Might the red carpet one day be rolled out for your brand around the world?
One of the most exciting consequences of the Escape Room Directory, and quite possibly a natural extension of the global popularity of the exit game phenomenon, is that it’s easy to identify brands whose reach extends beyond a single country. At this point it’s probably not yet possible to definitively identify the world’s leading exit game brands; if your brand deserves to be in this list and isn’t, please do get in touch with appropriately good-natured abuse. It’s probably worth coming back to this topic every few months to see how the various brands are doing.
This can only ever be a snapshot of how brands are doing at one point in time in October; the industry is so fast-moving that likely many of the brands we feature below will have made considerable progress since then, and your own research as to how each of them has moved on will likely inform your opinion about the true sustained strength and progress of each company, rather than just using a sample size of data from a single point in time.
Real Escape Game are accepted as the progenitors of the genre. The run both Real Escape Game events, which have multiple teams in the same location but still the same time limit, as well as Real Escape Rooms which fit the conventional definition of an exit game. A translation of their Wikipedia page suggests they have activity all over Japan, but also in South Korea, China, Taiwan and Singapore. In the English language, they have two locations in the US, as well as having run games in five cities, and two in Canada. It is unclear whether Real Escape Game NZ is one of theirs or not.
The rapidly-expanding Real-Life Room Escape page on Wikipedia (ugh, what a clunky title) suggests that ParaPark was the first fixed location game to open in Hungary in 2011; they advertise as “the first room escape game in the galaxy”. Continent, quite possibly; galaxy… perhaps “first” makes more sense if it’s translated as “first place”. Anyway, the ParaPark (“Fear Park”) brand has branches in Hungary, Spain, Romania and Austria (the latter in an apparent tie-up with a laser game brand – smart idea) and may be coming to Italy, the Netherlands and Australia.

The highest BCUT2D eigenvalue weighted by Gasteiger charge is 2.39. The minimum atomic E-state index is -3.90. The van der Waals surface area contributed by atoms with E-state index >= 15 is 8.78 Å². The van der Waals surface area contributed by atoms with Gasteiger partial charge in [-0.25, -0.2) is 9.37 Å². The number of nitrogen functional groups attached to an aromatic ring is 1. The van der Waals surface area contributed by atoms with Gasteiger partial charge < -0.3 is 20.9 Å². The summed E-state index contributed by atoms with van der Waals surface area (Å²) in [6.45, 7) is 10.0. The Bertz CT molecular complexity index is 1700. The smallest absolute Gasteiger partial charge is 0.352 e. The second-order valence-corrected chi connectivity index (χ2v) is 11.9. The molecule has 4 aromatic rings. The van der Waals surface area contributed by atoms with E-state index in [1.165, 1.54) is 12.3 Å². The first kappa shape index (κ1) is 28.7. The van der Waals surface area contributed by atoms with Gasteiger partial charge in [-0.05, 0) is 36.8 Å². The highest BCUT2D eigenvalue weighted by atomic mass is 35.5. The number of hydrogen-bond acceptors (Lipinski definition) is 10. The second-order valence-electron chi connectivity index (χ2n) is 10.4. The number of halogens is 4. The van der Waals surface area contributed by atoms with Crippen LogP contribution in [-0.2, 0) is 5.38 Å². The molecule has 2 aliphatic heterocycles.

The Mazebase brand is a little disparate. They are best known for the HintHunt brand represented in London, Paris, Cape Town, Dubai and Moscow, but grew out of a centre in Debrecen, Hungary also originally known as HintHunt. However, they have also contributed some rooms to Breakout Manchester (two Mazebase, two original), Puzzlair, one Polish site, two Greek sites with others in progress.
To UK audiences, Escape Hunt is possibly the most avowedly international brand of them all, with branches already open in the Netherlands, Thailand, Singapore, Australia, Vietnam and Indonesia as well as the UK. They have recently revised up their global growth target by about 50% to “75 locations signed by end of 2014 and 500 by end of 2015”, which has to be an excellent sign, though there’s a difference between locations signed and locations opened. Paul Bart is going to be kept extremely busy!
The Adventure Rooms brand is also well known for the success of its franchising around the world. Having started in Bern, Switzerland, they have grown not only around their original country but also into the US, Canada, Germany, Greece, Italy, Estonia and Russia, with Australia coming soon. No sign of any UK deal yet, but it would seem plausible that someone wanting to extend an established, tried-and-tested brand could sign one at some point down the line.
The Freeing brand is known for very large centres in Hong Kong and Singapore, with one of the two Singapore locations (at Bugis+) featuring ten rooms, all different. Gulp! Ten may tie Escape Hunt London for largest and ten different is quite possibly unprecedented, at least among the English language. They also have one Indian site and one Canadian site. It’s not immediately clear whether Freeing Room in Kuala Lumpur is connected with the brand or not.
Escape Room currently only have operations in two countries, with six sites in Malaysia and one in Australia. However, they get points for “coming soon” in five more, including the UK, with a suggestion that their first branch will be in Manchester. In Australia, be sure not to confuse Escape Room Australia, in Melbourne, with Escape Room Melbourne or the barely-opened Escape Room Oz in Queensland; it may well be that none of them have any connections with each other. This site understands that the appropriate national slang for the nomenclature confusion is a bingle.
The LosT brand has two very large centres in Hong Kong and one large one in Singapore, Room Escape Adventures will trap you in a room with a Zombie in 14 US cities as well as Toronto, and the Escap3d brand fully deserves consideration here for sites in both the UK and Ireland.
Among national brands that could conceivably grow overseas some day, Team Escape are spreading across Germany, Escape have two locations in Scotland with another coming soon to Newcastle, Escape The Room has two locations in NYC and one in Philadelphia and there are two Puzzle Break locations on the West coast in San Francisco and Seattle.
Speaking of Puzzle Break, their co-founder Nate Martin made a cracking Reddit post about his thoughts and reflections after a year of running his business, answering public questions as well. Well worth reading, and thanks towards Toronto for sharing the link!